On a recent trip to Phoenix for a conference, we decided to take a tour to Sedona with Detours American West. While I’ve been to Sedona many times over the years, I always enjoy returning to feel the pulse of the desert, the vortexes, the red rock and the mountainous terrain.
The Sedona Red Rocks tour allows you to see ancient Native American ruins and explore the local artisans of Sedona. For those new to Sedona, there’s plenty of art galleries, gemstone and crystal shops, jewelry shops and boutiques up and down the main drag.
Detours American West tours also offer a tour to a Native American dwelling from the Sinagua Tribe that existed along this busy trade route between 1250 AD and 1425 AD. Circuits they cover includeBell Rock, the Chapel of the Holy Cross, Airport Mesa and if you wish add on an optional 4×4 jeep tour, you can opt to include it as a side-trip while in Sedona. You also stop at the ruins at Montezuma Castle National Monument, which has one of the best-preserved Sinagua cliff dwellings in North America dating back 1,000 years.
Montezuma Castle National Monument protects a set of well-preserved dwellings which were built and used by the Sinagua people, a pre-Columbian culture closely related to the Hohokam and other indigenous peoples.
There’s fascinating vegetation and bird life in the area as well as cactus and other trees of interest.
If you’re lucky, you can see Sonoran mud turtles (currently under threat from an invasion of non-native red eared turtles). You’ll also witness a number of limestone cliff dwellings built by the Sinagua Indians around the 14th century.
Following Montezuma Castle, we then explored the mystique surrounding Sedona, including famous red rock features of Bell Rock, Airport Mesa, and Chapel of the Holy Cross. Along the way, we took in views of Cathedral Rock, Snoopy Rock, and Submarine Rock, to name a few.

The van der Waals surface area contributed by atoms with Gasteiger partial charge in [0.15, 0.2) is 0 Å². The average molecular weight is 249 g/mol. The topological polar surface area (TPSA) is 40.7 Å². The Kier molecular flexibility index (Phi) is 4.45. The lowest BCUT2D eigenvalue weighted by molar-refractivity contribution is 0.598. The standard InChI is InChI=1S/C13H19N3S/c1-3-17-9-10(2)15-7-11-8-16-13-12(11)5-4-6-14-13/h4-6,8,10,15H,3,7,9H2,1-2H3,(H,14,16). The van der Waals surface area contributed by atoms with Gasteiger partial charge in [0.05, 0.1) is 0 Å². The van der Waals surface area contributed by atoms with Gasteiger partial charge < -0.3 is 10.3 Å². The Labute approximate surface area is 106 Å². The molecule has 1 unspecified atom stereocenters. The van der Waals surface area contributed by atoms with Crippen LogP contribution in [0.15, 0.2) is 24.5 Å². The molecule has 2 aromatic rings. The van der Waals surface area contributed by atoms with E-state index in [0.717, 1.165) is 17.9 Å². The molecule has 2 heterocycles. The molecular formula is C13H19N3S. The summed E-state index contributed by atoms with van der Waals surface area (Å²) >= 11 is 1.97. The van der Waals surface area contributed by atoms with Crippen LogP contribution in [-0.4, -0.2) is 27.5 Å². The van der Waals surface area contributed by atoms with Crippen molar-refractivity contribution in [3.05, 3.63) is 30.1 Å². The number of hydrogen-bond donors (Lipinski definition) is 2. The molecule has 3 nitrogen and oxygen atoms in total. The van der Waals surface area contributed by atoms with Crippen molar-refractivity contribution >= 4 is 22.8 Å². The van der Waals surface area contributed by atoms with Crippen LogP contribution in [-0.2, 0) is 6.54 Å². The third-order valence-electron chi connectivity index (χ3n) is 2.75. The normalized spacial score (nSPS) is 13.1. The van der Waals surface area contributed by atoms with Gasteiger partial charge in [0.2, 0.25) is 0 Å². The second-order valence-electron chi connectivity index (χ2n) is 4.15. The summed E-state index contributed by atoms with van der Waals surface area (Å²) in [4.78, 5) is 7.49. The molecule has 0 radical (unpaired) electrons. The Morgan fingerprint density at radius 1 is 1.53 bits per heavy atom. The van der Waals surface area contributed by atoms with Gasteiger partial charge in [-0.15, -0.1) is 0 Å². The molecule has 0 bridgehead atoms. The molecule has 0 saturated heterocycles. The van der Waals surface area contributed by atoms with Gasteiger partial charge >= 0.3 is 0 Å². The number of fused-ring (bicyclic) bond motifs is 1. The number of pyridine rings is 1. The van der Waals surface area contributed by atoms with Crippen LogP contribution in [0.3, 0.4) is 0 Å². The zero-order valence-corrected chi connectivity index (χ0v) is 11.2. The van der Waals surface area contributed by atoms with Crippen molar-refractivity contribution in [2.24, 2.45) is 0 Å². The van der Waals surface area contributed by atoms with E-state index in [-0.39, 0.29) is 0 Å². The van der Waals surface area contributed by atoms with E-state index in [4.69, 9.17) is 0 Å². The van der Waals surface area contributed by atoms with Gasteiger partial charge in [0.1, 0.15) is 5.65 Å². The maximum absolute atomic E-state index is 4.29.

Sacred Circle in the middle of the Desert
Not on the tour was this sacred circle that we randomly discovered in the middle of the Sedona desert. Our guide stopped along the side of the road for us to shoot a little video and take photos, and within the trees, back off in the distance, fairly close to a well known vortex, we found this circle, created in the red earth.
Chapel of the Holy Cross
The Chapel of the Holy Cross is a Roman Catholic chapel built into the buttes of Sedona and is run by the Roman Catholic Diocese of Phoenix, as a part of St. John Vianney Parish in Sedona.
Inside the chapel, it is very peaceful and outside, there are views of the surrounding mountains and desert. Saint John Vianney Parish is a Christ-centered community, centered on the “grace of the Holy Eucharist and guidance of the Holy Spirit.” (their words, not mine). It is the parish church where all liturgies are held except a Taize Prayer service which is held at the Chapel every Monday evening.
The road that leads up to the chapel boasts breathtaking views of Sedona and beyond.
Sedona is most known for its vortexes. It is said to be (and have) “a cathedral without walls. It is Stonehenge not yet assembled.” Many people come to experience Sedona’s vortexes.
Think of vortexes as swirling centers of energy. Some people, particularly those who are sensitive or empaths, feel the energy from the vortexes — some feel connected, others inspired, and others energized. It all depends on the person. Each person will experience the Sedona vortex energy differently.
The four best known Sedona vortexes are found at Airport Mesa, Cathedral Rock, Bell Rock and Boynton Canyon—each radiating its own particular energy. It is said that some of these vortexes are thought to “produce energy flowing upward while at others the energy spirals downward, entering the earth.”
Other options include the Tlaquepaque, an outdoor arts & crafts village full of art galleries, craft shops, cobblestone paths & decorative arches and having a leisurely lunch in downtown Sedona. Shopping is great here too, especially if interested in art, furniture, gemstones, crystals, turquoise, leather, dream catchers, and other artisan handicraft. The restaurants and cafes as fabulous too. And, of course, it is home to the infamous Pink Jeep Tours, which we did last time we were in Sedona a few years back.
Detours American West picks you up from your hotel in the Phoenix area and drops you off at the end of the day if you opt for a day tour. Detours custom touring vehicles are specifically designed for small groups with individual leather captain’s chairs that recline for each person. For more details on Detours American West tours, visit their website.
Note: we were hosted by Detours American West for our Sedona tour but all opinions expressed are entirely our own.